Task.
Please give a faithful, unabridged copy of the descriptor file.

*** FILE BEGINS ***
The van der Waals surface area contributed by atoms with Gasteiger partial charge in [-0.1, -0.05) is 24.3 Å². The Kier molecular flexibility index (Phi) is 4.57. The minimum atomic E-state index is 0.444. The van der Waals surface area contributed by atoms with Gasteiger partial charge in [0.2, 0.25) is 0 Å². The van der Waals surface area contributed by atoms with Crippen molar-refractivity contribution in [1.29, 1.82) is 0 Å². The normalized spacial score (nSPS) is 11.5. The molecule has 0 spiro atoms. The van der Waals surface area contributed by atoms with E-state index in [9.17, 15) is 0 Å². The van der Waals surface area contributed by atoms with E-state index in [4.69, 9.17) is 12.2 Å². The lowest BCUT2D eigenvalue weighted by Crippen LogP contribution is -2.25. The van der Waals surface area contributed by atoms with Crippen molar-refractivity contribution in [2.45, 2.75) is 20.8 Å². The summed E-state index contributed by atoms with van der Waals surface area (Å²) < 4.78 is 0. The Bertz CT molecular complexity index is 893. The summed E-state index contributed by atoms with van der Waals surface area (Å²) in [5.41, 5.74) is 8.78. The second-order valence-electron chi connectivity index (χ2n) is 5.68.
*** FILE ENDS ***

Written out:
The van der Waals surface area contributed by atoms with Gasteiger partial charge in [-0.1, -0.05) is 24.3 Å². The Kier molecular flexibility index (Phi) is 4.57. The minimum atomic E-state index is 0.444. The van der Waals surface area contributed by atoms with Gasteiger partial charge in [0.2, 0.25) is 0 Å². The van der Waals surface area contributed by atoms with Crippen molar-refractivity contribution in [1.29, 1.82) is 0 Å². The normalized spacial score (nSPS) is 11.5. The molecule has 0 spiro atoms. The van der Waals surface area contributed by atoms with E-state index in [9.17, 15) is 0 Å². The van der Waals surface area contributed by atoms with E-state index in [4.69, 9.17) is 12.2 Å². The lowest BCUT2D eigenvalue weighted by Crippen LogP contribution is -2.25. The van der Waals surface area contributed by atoms with Crippen molar-refractivity contribution in [2.45, 2.75) is 20.8 Å². The summed E-state index contributed by atoms with van der Waals surface area (Å²) < 4.78 is 0. The Bertz CT molecular complexity index is 893. The summed E-state index contributed by atoms with van der Waals surface area (Å²) in [5.41, 5.74) is 8.78. The second-order valence-electron chi connectivity index (χ2n) is 5.68.